Erica Hirshler and I are standing in many shades of awe in this conversation, in front of Boston's favorite painting by Boston's favorite painter. Hirshler's compact little book, Sargent's Daughters: The Biography of a Painting is a compendium of ways to look at a picture -- at social and family history written in matador stabs of paint.
John Singer Sargent was just 26, an expatriate marvel in Paris, driven to sustain his meteoric trajectory in the Paris Salon of 1883 with this eccentric composition, 8 feet square, titled, "The Daughters of Edward Darley Boit." To the often astringent eye of Henry James at the time, young Sargent presented the "slightly 'uncanny' spectacle of a talent which on the very threshold of its career has nothing more to learn."
Listen to my conversation with Erica Hirshler here:
The most famous and esteemed of American painters a century ago, Sargent's reputation fell precipitously (except in Boston) after his death in 1925. In comparisons with Winslow Homer, Thomas Eakins and J. M. Whistler and then the moderns, Sargent was fashionably slighted as soulless, superficial, even un-American -- much as Henry James, too, was slashed for an "instinct for the capillaries," for being "one of the nicest old ladies I ever met," as William Faulkner once put it.
But time and your own naked eye have their way of righting these judgments. I was astonished not long ago to see Sargent and the Boit Daughters on the walls of the Metropolitan museum in New York, standing tall alongside the best of Manet and Velazquez in a 2003 show on "The French Taste for Spanish Painting." And it's common now to see both Sargent and James less as masterful scholars of the past, which they were, but more as proto moderns in psychology and technique. The contemporary abstractionist painter Robert Baart joins our conversation to detail Sargent's bold magic with "juicy paint," with an expressionistic brush that anticipates Willem de Kooning and Richard Diebenkorn.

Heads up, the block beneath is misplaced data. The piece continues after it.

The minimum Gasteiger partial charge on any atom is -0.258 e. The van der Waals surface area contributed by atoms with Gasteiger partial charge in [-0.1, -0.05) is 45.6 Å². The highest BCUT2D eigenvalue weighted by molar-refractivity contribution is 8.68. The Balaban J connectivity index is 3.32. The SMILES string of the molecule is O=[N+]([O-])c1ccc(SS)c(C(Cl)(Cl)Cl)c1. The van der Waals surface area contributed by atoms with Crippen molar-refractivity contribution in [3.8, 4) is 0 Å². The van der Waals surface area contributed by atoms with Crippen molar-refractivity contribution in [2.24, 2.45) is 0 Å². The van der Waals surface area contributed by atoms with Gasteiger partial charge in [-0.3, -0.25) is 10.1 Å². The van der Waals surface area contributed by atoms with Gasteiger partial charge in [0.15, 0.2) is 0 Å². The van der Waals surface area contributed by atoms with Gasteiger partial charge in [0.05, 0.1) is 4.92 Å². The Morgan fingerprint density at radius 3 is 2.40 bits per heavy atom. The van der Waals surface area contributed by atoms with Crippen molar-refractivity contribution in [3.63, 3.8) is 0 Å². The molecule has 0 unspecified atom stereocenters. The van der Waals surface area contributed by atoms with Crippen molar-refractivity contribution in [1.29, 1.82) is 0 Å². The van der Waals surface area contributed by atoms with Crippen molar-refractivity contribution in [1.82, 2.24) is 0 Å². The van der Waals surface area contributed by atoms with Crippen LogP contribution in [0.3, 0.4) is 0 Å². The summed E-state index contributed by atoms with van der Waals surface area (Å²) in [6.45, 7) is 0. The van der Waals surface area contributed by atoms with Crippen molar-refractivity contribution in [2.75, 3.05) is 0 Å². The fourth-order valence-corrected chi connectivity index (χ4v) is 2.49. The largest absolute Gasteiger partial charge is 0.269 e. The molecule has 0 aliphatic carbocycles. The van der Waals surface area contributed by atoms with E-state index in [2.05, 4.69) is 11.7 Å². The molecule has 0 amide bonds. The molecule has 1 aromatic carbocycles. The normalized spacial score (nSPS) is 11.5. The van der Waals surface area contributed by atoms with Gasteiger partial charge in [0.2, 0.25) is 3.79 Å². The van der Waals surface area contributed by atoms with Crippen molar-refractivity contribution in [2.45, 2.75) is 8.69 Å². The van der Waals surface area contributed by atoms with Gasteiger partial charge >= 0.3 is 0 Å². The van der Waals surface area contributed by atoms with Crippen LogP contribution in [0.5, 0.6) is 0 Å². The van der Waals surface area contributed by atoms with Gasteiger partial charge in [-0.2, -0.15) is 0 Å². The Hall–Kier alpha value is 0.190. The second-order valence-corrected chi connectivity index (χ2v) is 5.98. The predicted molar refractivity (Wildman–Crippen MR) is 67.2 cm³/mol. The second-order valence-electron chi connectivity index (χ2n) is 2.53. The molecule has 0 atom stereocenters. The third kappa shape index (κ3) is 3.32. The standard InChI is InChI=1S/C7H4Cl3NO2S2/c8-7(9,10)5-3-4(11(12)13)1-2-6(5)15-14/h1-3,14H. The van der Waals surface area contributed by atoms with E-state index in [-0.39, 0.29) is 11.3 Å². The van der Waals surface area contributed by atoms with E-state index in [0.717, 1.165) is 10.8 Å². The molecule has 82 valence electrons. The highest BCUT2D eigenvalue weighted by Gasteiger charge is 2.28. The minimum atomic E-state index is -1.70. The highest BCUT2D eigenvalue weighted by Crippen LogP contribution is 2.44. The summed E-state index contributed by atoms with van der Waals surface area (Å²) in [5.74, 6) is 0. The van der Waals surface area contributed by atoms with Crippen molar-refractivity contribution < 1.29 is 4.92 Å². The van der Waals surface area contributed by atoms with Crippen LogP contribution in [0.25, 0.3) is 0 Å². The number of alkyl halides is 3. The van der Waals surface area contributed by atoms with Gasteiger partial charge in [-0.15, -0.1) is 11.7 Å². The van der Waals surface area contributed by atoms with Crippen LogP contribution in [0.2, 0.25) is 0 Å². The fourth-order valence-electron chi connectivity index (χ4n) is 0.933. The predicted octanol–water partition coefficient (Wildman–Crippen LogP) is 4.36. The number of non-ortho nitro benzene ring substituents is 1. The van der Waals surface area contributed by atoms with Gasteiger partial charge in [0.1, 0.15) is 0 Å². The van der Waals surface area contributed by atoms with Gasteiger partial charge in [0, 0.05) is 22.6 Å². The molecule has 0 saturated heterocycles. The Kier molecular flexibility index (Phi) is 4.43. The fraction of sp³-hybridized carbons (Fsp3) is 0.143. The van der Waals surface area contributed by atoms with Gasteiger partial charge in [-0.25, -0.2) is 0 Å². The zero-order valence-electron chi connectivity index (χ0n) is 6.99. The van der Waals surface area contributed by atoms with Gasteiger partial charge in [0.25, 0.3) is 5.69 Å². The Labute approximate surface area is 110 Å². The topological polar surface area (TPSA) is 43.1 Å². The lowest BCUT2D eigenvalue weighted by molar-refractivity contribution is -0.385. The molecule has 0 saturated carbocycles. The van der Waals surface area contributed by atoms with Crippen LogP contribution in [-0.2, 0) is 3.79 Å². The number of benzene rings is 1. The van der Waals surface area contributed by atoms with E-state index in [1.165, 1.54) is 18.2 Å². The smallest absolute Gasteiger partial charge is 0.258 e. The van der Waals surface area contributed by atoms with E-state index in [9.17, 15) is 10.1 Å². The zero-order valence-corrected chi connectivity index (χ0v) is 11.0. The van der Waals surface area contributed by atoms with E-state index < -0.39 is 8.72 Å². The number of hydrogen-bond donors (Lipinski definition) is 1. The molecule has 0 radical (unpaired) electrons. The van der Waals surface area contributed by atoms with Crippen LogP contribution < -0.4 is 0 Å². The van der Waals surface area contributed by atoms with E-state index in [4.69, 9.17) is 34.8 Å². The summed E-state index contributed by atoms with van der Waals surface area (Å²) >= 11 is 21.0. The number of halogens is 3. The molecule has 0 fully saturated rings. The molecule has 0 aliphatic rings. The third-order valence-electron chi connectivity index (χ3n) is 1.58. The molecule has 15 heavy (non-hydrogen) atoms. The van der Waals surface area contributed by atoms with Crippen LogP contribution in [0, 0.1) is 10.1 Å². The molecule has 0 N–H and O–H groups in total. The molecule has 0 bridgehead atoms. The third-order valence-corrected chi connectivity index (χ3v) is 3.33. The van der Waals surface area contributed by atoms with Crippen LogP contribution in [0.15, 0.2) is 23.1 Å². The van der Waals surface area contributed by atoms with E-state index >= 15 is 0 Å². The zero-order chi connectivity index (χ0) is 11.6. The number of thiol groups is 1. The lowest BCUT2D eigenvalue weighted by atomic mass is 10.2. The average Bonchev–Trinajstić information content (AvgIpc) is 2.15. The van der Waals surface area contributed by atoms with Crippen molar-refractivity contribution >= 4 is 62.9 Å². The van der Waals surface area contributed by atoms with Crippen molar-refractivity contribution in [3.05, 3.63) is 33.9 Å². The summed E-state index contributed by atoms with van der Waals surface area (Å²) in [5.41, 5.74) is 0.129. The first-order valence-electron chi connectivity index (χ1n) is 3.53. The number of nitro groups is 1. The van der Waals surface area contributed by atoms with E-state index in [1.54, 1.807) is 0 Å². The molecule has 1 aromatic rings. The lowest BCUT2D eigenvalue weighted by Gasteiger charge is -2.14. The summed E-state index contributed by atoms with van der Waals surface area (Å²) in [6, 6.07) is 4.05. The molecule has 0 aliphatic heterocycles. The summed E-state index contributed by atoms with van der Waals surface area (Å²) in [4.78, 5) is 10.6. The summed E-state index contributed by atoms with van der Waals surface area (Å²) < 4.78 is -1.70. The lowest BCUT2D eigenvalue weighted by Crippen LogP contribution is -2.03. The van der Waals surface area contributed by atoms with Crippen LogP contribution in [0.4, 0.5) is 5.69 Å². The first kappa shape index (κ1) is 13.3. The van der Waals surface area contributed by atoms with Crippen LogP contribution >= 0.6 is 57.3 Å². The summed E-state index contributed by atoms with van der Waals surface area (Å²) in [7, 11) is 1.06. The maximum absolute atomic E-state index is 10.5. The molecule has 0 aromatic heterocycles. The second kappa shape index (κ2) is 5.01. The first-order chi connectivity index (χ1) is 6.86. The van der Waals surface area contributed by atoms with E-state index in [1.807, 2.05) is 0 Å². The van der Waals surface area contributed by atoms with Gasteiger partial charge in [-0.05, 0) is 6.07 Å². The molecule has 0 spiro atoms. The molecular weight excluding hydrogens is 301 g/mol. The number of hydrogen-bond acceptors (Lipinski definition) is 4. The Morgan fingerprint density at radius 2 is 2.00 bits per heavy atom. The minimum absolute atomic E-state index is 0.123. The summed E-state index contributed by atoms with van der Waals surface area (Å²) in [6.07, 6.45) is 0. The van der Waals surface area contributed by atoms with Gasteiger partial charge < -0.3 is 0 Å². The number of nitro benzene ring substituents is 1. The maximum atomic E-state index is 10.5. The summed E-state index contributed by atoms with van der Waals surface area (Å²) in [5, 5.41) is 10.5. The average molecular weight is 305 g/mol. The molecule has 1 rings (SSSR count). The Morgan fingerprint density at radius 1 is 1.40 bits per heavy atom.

The emotional readings of the four Boit sisters get juicier all the time: four girls "homeless in their own home," Sister Wendy judges. Was Sargent imagining four versions of What Maisie Knew, Henry James' childs-eye reflections on a disastrous marriage and "the rites of passage from wonder to knowledge," or perhaps What Maisie Would Find Out. Sargent presents, I think, four "stages" of girlhood, with the youngest, Julia, in the foreground with her doll, playing at a fifth stage, motherhood. Yet none of these girls married or bore a child. Not the least fascination in this painting is looking for John Singer Sargent's measure of the Boit Daughters' inner lives and destinies. Can not the careful reader of these four "portraits" find the one who, among four lonely spinsters, would suffer grave mental illness?
I've felt secret swoons and longings for these girls since I was 8 years old. Erica Hirshler in conversation gives us all permission to fall in love for all time with the painting.
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